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Entering the final stretch
THIS TIME next week Cypriots will be in the process of voting in a new government and for the first time ever the main issue will be the economy, and not the Cyprus problem.
Most analysts agree that the outcome will be crucial for the future of the island but it will be the voters who must decide who they think is best to run the country in a time of crisis.
Entering the final stretch, the last election poll from state broadcaster CyBC last night, gave another clear lead to DISY leader Nicos Anastasiades with 39.9 per cent of those asked saying they intended to vote for him, compared with 24.2 per cent for AKEL-backed Stavros Malas and 20.2 per cent who said they were voting for EDEK-backed Giorgos Lillikas.
But last night’s poll also confirmed previous ones showing a split among DIKO voters between Anastasiades and Lillikas, despite DIKO’s official support for the DISY chief. A total of 45.7 per cent of DIKO voters said they would vote for Lillikas, compared to 42.1 per cent who were voting for Anastasiades. From AKEL, 79.3 per cent are voting for Malas, but 10.3 per cent said they were voting for Lillikas. Lillikas even got 3.2 per cent of DISY voters, 94.5 per cent of whom are voting for Anastasiades.
Most people thought there would be a second round to determine a majority winner with 45.7 per cent said they would choose Anastasiades over Malas who would get 31.0 per cent if he runs against Anastasiades.
Anastasiades’ lead against Lillikas in a second round was smaller, according to the poll with 42.1 per cent saying they were voting for Anastasiades, 32.1 per cent for Lillikas. In that scenario, 49.4 per cent of DIKO voters would go with Lillikas and 43.9 per cent with Anastasiades.
When the choice was Lillikas or Malas, most chose Lillikas (34.4 per cent) rather than Malas (27.5 per cent).
Asked who they would not vote for under any circumstances vote, 38 per cent said that would be Malas and 34 per cent said they could not vote for Anastasiades.
Asked how interested they were in the elections, 42 per cent said they weren’t very keen and 57 per cent they were quite or very interested. A total of 85 per cent of those asked said they were definitely voting, an increase by ten percentage point since October 2013. Voting is mandatory in Cyprus, but in practice no one is prosecuted for being a no-show.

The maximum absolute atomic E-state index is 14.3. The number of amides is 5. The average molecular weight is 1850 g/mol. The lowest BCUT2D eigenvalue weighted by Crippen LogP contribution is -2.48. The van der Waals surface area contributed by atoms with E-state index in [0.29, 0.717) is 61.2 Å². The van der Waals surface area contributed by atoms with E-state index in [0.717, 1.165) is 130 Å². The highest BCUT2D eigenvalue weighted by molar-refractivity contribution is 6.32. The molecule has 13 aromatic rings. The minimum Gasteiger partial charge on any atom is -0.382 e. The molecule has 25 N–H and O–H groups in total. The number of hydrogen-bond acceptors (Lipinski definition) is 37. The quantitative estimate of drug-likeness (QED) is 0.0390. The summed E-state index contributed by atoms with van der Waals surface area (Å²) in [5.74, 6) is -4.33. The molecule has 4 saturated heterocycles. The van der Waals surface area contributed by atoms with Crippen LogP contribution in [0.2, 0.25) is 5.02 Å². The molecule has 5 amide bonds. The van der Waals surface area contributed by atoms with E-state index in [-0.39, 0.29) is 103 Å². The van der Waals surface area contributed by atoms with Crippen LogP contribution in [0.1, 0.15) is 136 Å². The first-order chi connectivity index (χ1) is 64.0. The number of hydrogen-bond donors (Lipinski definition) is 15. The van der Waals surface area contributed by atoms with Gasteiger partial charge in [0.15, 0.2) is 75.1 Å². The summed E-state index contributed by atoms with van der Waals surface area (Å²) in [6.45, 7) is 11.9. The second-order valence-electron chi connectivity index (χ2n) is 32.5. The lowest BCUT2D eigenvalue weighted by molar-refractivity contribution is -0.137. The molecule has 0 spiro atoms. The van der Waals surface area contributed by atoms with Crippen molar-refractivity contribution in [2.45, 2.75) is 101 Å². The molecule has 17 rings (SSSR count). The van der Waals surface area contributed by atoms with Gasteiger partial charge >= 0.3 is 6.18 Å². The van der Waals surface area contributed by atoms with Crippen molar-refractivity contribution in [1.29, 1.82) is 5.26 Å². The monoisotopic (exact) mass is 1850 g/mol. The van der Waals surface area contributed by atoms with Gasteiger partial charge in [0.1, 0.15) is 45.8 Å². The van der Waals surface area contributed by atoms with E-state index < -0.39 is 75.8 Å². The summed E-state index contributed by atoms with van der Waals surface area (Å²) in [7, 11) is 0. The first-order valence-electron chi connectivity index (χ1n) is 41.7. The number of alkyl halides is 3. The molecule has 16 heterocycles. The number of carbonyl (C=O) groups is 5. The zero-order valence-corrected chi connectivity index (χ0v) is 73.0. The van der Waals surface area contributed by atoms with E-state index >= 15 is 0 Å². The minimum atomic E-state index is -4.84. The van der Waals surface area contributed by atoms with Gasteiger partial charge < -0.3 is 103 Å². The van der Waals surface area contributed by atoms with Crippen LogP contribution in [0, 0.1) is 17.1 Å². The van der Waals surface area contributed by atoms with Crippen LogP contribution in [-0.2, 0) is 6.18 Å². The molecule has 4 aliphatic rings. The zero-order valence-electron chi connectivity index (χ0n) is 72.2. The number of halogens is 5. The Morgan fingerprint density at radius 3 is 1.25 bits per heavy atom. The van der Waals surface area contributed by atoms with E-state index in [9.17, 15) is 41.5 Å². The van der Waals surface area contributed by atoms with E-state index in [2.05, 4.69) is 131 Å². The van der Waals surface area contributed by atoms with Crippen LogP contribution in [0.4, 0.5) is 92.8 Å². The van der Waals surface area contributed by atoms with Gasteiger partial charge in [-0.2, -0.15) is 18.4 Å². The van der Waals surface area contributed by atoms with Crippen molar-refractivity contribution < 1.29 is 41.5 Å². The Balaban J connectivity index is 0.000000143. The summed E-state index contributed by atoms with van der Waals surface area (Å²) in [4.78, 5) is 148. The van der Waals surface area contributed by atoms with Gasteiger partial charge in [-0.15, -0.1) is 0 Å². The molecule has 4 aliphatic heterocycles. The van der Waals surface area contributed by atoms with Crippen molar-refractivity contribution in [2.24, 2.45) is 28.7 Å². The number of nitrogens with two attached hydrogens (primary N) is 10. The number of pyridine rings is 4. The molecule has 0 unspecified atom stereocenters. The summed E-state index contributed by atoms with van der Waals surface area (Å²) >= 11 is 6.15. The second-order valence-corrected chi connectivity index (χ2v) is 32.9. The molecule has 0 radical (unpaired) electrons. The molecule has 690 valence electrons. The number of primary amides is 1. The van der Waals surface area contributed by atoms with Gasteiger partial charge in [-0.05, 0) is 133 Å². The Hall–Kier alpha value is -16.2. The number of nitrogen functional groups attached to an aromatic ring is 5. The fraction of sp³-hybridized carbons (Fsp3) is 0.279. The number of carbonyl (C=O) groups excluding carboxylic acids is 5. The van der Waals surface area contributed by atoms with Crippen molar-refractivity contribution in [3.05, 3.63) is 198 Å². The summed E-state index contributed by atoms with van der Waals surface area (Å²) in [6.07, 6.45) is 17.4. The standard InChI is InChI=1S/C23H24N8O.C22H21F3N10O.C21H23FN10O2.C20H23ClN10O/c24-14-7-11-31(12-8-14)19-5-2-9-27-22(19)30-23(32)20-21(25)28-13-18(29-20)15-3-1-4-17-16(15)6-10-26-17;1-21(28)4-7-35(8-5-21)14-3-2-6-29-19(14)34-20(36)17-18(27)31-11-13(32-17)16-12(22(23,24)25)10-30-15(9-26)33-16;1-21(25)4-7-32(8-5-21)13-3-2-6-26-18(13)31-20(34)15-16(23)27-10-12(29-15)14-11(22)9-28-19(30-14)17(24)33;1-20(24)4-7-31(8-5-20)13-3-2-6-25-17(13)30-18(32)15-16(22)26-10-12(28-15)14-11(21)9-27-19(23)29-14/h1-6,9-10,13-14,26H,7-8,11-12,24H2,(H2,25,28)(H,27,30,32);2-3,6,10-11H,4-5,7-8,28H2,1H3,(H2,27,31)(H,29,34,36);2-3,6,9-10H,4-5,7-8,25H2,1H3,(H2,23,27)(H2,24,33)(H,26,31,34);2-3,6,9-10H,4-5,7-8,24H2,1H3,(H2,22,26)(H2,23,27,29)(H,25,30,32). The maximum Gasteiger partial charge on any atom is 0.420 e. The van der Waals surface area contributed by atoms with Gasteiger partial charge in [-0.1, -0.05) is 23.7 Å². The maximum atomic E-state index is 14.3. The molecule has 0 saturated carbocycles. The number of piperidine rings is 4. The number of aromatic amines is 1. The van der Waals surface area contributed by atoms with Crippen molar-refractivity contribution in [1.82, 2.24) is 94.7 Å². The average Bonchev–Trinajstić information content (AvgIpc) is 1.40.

Undecided voters came to 22 per cent, most coming from DIKO (24 per cent), followed by AKEL (20 per cent), and DISY (12 per cent).
Some 55 per cent thought Cyprus should sign a memorandum agreement on debt bailout terms agreed with its international lenders but a third disagreed, and some 30 per cent said no party had the right attitude for negotiating with the lenders, known as the troika. Some 24 per cent thought DISY, whose leader is willing to sign an agreement as soon as possible, had the right attitude, followed by 15 per cent who favoured ruling party AKEL’s attitude, that is against some of the agreed measures. The majority, 83 per cent, said people’s votes would be influenced by measures on the public deficit and debt.
Anastasiades was deemed more competent than the other two main contenders, with 49 per cent thinking he was a natural leader versus 15 per cent for Malas and 13 per cent for Lillikas. Some 25 per cent thought Anastasiades was honest compared with 22 per cent for Malas and 15 per cent for Lillikas; and 38 per cent said Anastasiades was capable of negotiating bailout terms compared with 18 per cent for Malas and 17 per cent for Lillikas.
In the remaining days before next Sunday’s elections, the three main contenders have been busy roaming the island and making statements.
Surrounded by masses of people in Nicosia’s Eleftheria stadium during a rally on Friday night, Lillikas said he would construct a dignified future putting the economy onto the right track, and safeguarding Cyprus’ natural resources. “Now is your time,” Lillikas told his voters. “We can do this together. We owe this to our children,” he said.
In Limassol, Anastasiades promised a new beginning that would bring about change and make Cypriots proud of their island. “(I) will not make you feel insecure as today’s leaders do. They will be departing in just a few days,” Anastasiades said.
Malas’ spokesman, MEP Hadjigeorgiou, said yesterday that Anastasiades was trying to scaremonger people against Malas, but warned against an Anastasiades administration.
“We call on people to choose a young, reliable, responsible (person). We call on people to vote for someone who can come head to head against political decline,” Hadjigeorgiou said.